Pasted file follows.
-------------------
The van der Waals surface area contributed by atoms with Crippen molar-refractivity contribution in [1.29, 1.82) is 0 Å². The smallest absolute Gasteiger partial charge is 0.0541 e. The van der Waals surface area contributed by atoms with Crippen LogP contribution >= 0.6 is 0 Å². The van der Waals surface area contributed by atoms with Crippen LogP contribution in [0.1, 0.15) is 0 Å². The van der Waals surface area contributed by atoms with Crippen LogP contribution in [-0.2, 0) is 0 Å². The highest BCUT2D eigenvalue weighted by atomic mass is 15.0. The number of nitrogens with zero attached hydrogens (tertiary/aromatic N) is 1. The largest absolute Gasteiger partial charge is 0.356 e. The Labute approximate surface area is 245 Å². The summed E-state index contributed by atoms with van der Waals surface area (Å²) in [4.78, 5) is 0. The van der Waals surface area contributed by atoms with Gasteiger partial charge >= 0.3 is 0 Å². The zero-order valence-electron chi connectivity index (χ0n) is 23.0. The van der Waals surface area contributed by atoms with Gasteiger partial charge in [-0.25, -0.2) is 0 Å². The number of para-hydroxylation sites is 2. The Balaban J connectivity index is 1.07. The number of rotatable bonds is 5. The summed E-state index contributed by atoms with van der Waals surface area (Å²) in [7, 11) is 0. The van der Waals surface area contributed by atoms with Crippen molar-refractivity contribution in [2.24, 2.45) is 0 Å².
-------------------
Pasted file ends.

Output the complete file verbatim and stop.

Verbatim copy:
The van der Waals surface area contributed by atoms with Crippen molar-refractivity contribution in [1.29, 1.82) is 0 Å². The smallest absolute Gasteiger partial charge is 0.0541 e. The van der Waals surface area contributed by atoms with Crippen LogP contribution >= 0.6 is 0 Å². The van der Waals surface area contributed by atoms with Crippen LogP contribution in [0.1, 0.15) is 0 Å². The van der Waals surface area contributed by atoms with Crippen LogP contribution in [-0.2, 0) is 0 Å². The highest BCUT2D eigenvalue weighted by atomic mass is 15.0. The number of nitrogens with zero attached hydrogens (tertiary/aromatic N) is 1. The largest absolute Gasteiger partial charge is 0.356 e. The Labute approximate surface area is 245 Å². The summed E-state index contributed by atoms with van der Waals surface area (Å²) in [4.78, 5) is 0. The van der Waals surface area contributed by atoms with Gasteiger partial charge >= 0.3 is 0 Å². The zero-order valence-electron chi connectivity index (χ0n) is 23.0. The van der Waals surface area contributed by atoms with Gasteiger partial charge in [-0.25, -0.2) is 0 Å². The number of para-hydroxylation sites is 2. The Balaban J connectivity index is 1.07. The number of rotatable bonds is 5. The summed E-state index contributed by atoms with van der Waals surface area (Å²) in [7, 11) is 0. The van der Waals surface area contributed by atoms with Crippen molar-refractivity contribution in [2.24, 2.45) is 0 Å².